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Tips To Emerge As A Long-Term Care Leader

As seen in McKnight's Long-Term Care News

Advancing your career and taking on new challenges can be challenging and rewarding. If you want to be considered for that new promotion in long-term care, plan your development in the following areas now to be ready to fill an open position in your organization.

  • Understand the bottom line and be able to interpret how decisions impact it. Moving up in an organization requires an understanding of how the business side operates. Practice decisiveness in your current role and develop confidence in your decisions. Successful leaders are responsible for providing direction, and you’ll be best prepared to do that when you project assuredness.
  • Be self-sufficient in your daily tasks. Leaders develop confidence in workers who can handle themselves with little need for guidance. Ask questions when you need to, but when bringing up concerns, be sure to come armed with solutions. Not only will this establish you as capable, your peers will also begin to see you as a knowledgeable resource.
  • Outperform and exceed expectations as often as possible. Be a team player and the first to raise your hand when extra projects arise to get noticed as a “go-getter.” For organizations to flourish, leaders need reliable employees to take on delegated tasks and projects. Not coincidentally, those are the employees most likely to be recognized for promotions.
  • Cultivate trusting relationships. Advancement usually means taking on responsibility for people and it is impossible to produce winning results without a productive team behind you. To build a strong team, you’ll need to get along with others, even those you don’t work with directly, be approachable, and network to gain trust from others. Coming into a leadership role with a proven history of positive relationships will set you up for success in your current and new position.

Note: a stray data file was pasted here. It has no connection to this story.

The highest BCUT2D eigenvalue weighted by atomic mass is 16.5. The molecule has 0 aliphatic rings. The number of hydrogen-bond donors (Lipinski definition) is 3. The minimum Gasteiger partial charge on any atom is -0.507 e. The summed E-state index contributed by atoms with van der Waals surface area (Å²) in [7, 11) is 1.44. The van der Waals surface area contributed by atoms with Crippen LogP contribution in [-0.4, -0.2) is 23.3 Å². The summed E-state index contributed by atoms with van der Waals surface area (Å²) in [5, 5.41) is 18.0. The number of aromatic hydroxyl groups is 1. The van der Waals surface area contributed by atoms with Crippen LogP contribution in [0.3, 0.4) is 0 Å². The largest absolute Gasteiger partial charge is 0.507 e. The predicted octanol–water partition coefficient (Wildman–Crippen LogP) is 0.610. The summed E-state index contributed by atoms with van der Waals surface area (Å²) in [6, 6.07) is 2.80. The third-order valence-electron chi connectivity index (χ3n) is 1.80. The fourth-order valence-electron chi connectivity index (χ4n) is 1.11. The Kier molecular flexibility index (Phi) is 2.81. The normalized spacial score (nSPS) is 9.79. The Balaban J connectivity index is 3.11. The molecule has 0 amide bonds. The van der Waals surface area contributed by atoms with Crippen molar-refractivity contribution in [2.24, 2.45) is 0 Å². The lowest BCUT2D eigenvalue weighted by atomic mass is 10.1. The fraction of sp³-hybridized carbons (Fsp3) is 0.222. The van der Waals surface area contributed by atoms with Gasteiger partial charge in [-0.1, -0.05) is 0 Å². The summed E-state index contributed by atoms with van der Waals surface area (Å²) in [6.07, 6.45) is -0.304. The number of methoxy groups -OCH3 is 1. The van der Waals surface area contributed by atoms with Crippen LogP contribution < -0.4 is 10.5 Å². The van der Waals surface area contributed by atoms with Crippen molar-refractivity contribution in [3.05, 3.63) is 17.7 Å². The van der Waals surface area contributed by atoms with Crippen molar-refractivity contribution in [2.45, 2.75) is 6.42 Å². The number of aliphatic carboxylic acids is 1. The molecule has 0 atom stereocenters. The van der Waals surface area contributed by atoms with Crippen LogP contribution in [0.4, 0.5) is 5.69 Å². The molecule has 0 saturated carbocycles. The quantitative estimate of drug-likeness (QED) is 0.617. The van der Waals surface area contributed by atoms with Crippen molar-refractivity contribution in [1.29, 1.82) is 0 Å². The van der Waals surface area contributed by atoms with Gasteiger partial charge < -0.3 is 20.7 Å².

• Communicate effectively up, down and across the organization. Make communication a priority in your professional development by taking classes or working with a coach. Expand your abilities in one-on-one conversations, group presentations and facilitation, interacting with upper-level management, active listening, and positive body language.
  • Diffuse sticky situations effectively. As a new leader, you are bound to deal with issues. Whether it’s dealing with patients and their families, direct reports, peers, or leadership, you will be well-prepared to handle sensitive situations and have tough conversations if needed, if you know how to improve dialogue and change behavior through communication.
  • Be a positive influencer by going beyond a positive attitude. While that is a start to reducing the potential toxicity that some work environments foster, employees who can induce others to maintain an optimistic and constructive attitude are indispensable.

If you are a unit manager looking to become a director of nursing or sales and marketing director wanting to move into a regional role, be sure you are making your career aspirations known so you are ready when the opportunity presents itself.

 

Kendra Nicastro is the director of business development for LeaderStat, an interim leadership, executive recruiting and healthcare consulting firm.

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